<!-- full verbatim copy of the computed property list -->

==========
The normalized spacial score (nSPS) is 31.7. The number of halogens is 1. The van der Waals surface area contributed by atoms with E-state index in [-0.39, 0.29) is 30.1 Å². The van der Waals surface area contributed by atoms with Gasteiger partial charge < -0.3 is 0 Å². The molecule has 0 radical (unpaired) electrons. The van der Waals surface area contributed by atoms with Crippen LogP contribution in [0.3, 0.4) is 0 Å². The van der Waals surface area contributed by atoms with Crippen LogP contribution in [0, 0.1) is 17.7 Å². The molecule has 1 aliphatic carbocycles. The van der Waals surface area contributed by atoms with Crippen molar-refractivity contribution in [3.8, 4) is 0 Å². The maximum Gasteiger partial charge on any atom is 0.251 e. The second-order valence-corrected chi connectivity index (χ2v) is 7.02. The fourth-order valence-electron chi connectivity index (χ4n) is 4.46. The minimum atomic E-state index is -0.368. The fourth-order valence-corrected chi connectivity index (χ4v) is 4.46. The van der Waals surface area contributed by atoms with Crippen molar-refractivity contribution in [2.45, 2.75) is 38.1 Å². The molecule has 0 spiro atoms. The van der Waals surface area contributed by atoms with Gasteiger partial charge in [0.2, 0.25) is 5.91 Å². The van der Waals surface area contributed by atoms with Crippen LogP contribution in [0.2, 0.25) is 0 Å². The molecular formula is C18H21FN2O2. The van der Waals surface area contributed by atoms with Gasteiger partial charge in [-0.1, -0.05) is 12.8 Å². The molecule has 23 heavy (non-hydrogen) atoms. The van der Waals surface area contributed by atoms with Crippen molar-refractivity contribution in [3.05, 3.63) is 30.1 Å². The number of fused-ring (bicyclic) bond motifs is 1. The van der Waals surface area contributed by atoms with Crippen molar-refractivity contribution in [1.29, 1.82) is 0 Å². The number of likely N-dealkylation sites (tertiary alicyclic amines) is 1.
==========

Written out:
The normalized spacial score (nSPS) is 31.7. The number of halogens is 1. The van der Waals surface area contributed by atoms with E-state index in [-0.39, 0.29) is 30.1 Å². The van der Waals surface area contributed by atoms with Gasteiger partial charge < -0.3 is 0 Å². The molecule has 0 radical (unpaired) electrons. The van der Waals surface area contributed by atoms with Crippen LogP contribution in [0.3, 0.4) is 0 Å². The van der Waals surface area contributed by atoms with Crippen LogP contribution in [0, 0.1) is 17.7 Å². The molecule has 1 aliphatic carbocycles. The van der Waals surface area contributed by atoms with Crippen molar-refractivity contribution in [3.8, 4) is 0 Å². The maximum Gasteiger partial charge on any atom is 0.251 e. The second-order valence-corrected chi connectivity index (χ2v) is 7.02. The fourth-order valence-electron chi connectivity index (χ4n) is 4.46. The minimum atomic E-state index is -0.368. The fourth-order valence-corrected chi connectivity index (χ4v) is 4.46. The van der Waals surface area contributed by atoms with Crippen molar-refractivity contribution in [2.45, 2.75) is 38.1 Å². The molecule has 0 spiro atoms. The van der Waals surface area contributed by atoms with Gasteiger partial charge in [0.2, 0.25) is 5.91 Å². The van der Waals surface area contributed by atoms with Crippen LogP contribution in [0.2, 0.25) is 0 Å². The molecular formula is C18H21FN2O2. The van der Waals surface area contributed by atoms with Gasteiger partial charge in [-0.1, -0.05) is 12.8 Å². The molecule has 23 heavy (non-hydrogen) atoms. The van der Waals surface area contributed by atoms with Crippen molar-refractivity contribution in [3.05, 3.63) is 30.1 Å². The number of fused-ring (bicyclic) bond motifs is 1. The van der Waals surface area contributed by atoms with Crippen molar-refractivity contribution in [1.29, 1.82) is 0 Å². The number of likely N-dealkylation sites (tertiary alicyclic amines) is 1.